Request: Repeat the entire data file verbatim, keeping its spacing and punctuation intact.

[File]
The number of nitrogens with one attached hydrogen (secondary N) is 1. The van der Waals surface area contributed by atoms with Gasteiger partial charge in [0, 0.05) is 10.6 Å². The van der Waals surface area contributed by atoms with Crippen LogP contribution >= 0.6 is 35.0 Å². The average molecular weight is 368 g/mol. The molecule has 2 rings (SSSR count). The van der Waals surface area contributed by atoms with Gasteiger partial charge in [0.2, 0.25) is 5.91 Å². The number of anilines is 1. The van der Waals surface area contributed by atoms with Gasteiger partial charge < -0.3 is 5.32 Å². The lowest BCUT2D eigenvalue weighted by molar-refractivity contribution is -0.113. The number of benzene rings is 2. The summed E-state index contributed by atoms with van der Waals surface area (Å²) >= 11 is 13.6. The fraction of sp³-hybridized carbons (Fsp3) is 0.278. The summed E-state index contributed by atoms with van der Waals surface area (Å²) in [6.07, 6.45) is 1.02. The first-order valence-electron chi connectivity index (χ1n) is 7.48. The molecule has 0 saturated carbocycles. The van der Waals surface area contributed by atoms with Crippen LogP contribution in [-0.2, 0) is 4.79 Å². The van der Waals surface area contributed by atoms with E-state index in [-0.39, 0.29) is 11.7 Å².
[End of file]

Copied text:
The number of nitrogens with one attached hydrogen (secondary N) is 1. The van der Waals surface area contributed by atoms with Gasteiger partial charge in [0, 0.05) is 10.6 Å². The van der Waals surface area contributed by atoms with Crippen LogP contribution >= 0.6 is 35.0 Å². The average molecular weight is 368 g/mol. The molecule has 2 rings (SSSR count). The van der Waals surface area contributed by atoms with Gasteiger partial charge in [0.2, 0.25) is 5.91 Å². The number of anilines is 1. The van der Waals surface area contributed by atoms with Gasteiger partial charge < -0.3 is 5.32 Å². The lowest BCUT2D eigenvalue weighted by molar-refractivity contribution is -0.113. The number of benzene rings is 2. The summed E-state index contributed by atoms with van der Waals surface area (Å²) >= 11 is 13.6. The fraction of sp³-hybridized carbons (Fsp3) is 0.278. The summed E-state index contributed by atoms with van der Waals surface area (Å²) in [6.07, 6.45) is 1.02. The first-order valence-electron chi connectivity index (χ1n) is 7.48. The molecule has 0 saturated carbocycles. The van der Waals surface area contributed by atoms with Crippen LogP contribution in [-0.2, 0) is 4.79 Å². The van der Waals surface area contributed by atoms with E-state index in [-0.39, 0.29) is 11.7 Å².